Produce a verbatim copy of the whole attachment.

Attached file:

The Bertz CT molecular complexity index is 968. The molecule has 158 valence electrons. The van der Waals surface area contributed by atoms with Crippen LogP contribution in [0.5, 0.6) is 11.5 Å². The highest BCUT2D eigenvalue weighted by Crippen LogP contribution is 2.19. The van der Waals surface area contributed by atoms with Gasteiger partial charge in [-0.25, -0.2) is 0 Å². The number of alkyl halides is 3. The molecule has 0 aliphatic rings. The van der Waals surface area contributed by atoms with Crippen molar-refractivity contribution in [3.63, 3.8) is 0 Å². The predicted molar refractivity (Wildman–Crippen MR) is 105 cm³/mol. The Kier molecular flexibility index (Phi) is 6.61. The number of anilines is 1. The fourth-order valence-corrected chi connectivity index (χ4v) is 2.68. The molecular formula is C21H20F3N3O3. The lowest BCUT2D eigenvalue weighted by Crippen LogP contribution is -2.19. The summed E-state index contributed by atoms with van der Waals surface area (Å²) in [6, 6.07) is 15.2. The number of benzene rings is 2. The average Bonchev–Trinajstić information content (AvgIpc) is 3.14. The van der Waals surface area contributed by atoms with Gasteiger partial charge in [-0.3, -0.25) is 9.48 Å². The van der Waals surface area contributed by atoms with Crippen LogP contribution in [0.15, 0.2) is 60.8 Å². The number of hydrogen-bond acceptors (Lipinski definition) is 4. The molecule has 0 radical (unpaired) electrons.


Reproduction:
The Bertz CT molecular complexity index is 968. The molecule has 158 valence electrons. The van der Waals surface area contributed by atoms with Crippen LogP contribution in [0.5, 0.6) is 11.5 Å². The highest BCUT2D eigenvalue weighted by Crippen LogP contribution is 2.19. The van der Waals surface area contributed by atoms with Gasteiger partial charge in [-0.25, -0.2) is 0 Å². The number of alkyl halides is 3. The molecule has 0 aliphatic rings. The van der Waals surface area contributed by atoms with Crippen molar-refractivity contribution in [3.63, 3.8) is 0 Å². The predicted molar refractivity (Wildman–Crippen MR) is 105 cm³/mol. The Kier molecular flexibility index (Phi) is 6.61. The number of anilines is 1. The fourth-order valence-corrected chi connectivity index (χ4v) is 2.68. The molecular formula is C21H20F3N3O3. The lowest BCUT2D eigenvalue weighted by Crippen LogP contribution is -2.19. The summed E-state index contributed by atoms with van der Waals surface area (Å²) in [6, 6.07) is 15.2. The number of benzene rings is 2. The average Bonchev–Trinajstić information content (AvgIpc) is 3.14. The van der Waals surface area contributed by atoms with Gasteiger partial charge in [-0.3, -0.25) is 9.48 Å². The van der Waals surface area contributed by atoms with Crippen LogP contribution in [0.15, 0.2) is 60.8 Å². The number of hydrogen-bond acceptors (Lipinski definition) is 4. The molecule has 0 radical (unpaired) electrons.